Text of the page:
The problem lies in the process. Every school’s goal is to have the “best” possible class, with the most talented students from each ethnicity, culture and class that the institution can attract. A purely meritocratic system, without adjusting for structural inequality, cannot provide diversity; and yet, the current system of affirmative action has too little meritocracy involved.
Admissions officers view every application received in the same pool, and then attempt to ‘boost’ those from underrepresented minority groups, by evaluating minority status as a boon. The perception issue lies here: two people, alike in everything but race, will be evaluated differently. For minority groups, this results in students often being viewed as “diversity admits.” For majority groups, it seems to perfectly match discriminatory behavior.
Instead, I propose that Vanderbilt adopt a version of the quota system, frequently viewed as an alternative to affirmative action. The idea is that the applications are not viewed in a single sprawling pool; rather, applications would be sorted into smaller pools subdivided by class, race and other factors admissions has deemed important for diversity. Each pool receives, and is limited by, a certain number of spots (determined by demographics or another reasonable metric); admissions then seeks to fill each of those pools with the most qualified candidates they can attract.
This ensures diversity more reliably than the current system, but avoids the unfair comparison between applicants who are of different races or classes. Under this system, a majority-group applicant who gets rejected cannot claim discrimination, for they were never evaluated directly against a minority-group applicant. Rather, it enshrines the ideals of meritocracy, while also recognizing the need for diversity.
Quota systems often have problems with intersectionality, such as with African American women. I would propose that at least for the major categories of race, gender and class, the pools themselves be intersectional: that the University formulate a web of pools that span all the possible permutations of different identities.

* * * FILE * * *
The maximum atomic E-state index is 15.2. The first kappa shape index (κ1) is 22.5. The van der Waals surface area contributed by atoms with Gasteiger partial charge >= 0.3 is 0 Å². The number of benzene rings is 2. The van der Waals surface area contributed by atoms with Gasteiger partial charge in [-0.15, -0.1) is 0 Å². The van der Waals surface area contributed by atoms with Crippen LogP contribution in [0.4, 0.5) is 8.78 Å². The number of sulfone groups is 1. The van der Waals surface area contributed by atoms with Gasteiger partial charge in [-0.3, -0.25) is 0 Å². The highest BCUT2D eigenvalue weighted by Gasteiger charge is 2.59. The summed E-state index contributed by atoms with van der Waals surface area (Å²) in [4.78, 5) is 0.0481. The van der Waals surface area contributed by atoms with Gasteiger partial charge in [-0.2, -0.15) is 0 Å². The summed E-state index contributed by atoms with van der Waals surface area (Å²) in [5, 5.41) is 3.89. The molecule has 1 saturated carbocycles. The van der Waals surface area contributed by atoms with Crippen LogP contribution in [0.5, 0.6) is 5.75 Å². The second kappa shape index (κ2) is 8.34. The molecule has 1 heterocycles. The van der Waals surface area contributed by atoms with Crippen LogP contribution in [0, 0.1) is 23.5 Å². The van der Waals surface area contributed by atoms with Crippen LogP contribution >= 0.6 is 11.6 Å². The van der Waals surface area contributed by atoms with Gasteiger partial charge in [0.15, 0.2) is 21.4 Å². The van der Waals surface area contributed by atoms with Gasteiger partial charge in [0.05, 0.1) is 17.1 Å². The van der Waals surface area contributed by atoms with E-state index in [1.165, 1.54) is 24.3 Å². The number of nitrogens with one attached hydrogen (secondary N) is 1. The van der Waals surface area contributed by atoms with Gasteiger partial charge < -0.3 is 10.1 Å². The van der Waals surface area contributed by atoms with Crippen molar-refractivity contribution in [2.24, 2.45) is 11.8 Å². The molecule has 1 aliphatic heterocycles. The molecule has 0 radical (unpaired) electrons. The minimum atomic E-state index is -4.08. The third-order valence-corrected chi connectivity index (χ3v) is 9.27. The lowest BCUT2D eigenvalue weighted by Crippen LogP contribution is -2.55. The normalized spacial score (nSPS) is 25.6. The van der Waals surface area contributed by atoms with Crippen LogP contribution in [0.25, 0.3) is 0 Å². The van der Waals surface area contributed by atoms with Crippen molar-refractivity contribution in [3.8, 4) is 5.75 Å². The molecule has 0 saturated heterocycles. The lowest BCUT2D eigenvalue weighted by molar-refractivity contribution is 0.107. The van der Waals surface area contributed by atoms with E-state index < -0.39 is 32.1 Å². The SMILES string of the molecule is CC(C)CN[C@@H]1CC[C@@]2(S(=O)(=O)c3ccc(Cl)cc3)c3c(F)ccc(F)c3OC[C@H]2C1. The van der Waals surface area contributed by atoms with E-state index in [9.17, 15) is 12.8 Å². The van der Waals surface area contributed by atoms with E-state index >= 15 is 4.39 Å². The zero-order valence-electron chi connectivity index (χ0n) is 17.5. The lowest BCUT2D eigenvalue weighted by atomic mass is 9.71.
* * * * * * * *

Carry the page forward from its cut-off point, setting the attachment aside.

One novel method of determining the size of each pool would be by application percentage: the percentage of the class who would be in each pool would be equivalent to the percentage of applicants in the pool. This system would provide a simple way for each class to match demographic shifts, and would be an impartial way of determining quota sizes. However, this method would only work with a removal of the application fee or income based recalibration, as poorer students are gated by application fees and so may not apply in the same quantities. No matter the method of determining pool sizes, the general concept is sufficient to ensure diversity and fairness at the same time.
The primary issue with a traditional quota system is legal; in Bakke v. UC Davis, Justice Powell, speaking for the Supreme Court, argued against a UC quota program that reserved 16 seats for minority students. The logic of the ruling was that the reservations gave minority students a boost of 16 possible seats, an unfair advantage over the rest of the student body. My proposal would sidestep that by limitations: though it reserves seats for each group, it also restricts them to those seats; if the percentages are unbalanced, it would be easy to remedy by recalibrating the numbers.
Another issue is that a quota system makes minorities seem like they need a boost. That’s completely true. However, we can’t simultaneously want real structural adjustments but also insist on an appearance of equal treatment. The truth (that the current system of affirmative action also assumes) is that minorities do need a boost, and that necessity isn’t a judgement on the individual merits of each minority member, but rather a judgement of the historical inequities perpetuated in America.
In the current system, the privilege granted from traits like race and gender is unquantifiable, yet admissions officers are called upon to weigh them for every decision. This quota process makes it so that applicants are evaluated against people in similar positions to them, rather than having to figure out how to adjust evaluations based on difference. Through subdivisions, Vanderbilt can make affirmative action a transparent and equitable process that still maintains a diverse, vibrant and excellent community, through proper implementation of a quota system with careful research and deliberation on the part of the administration.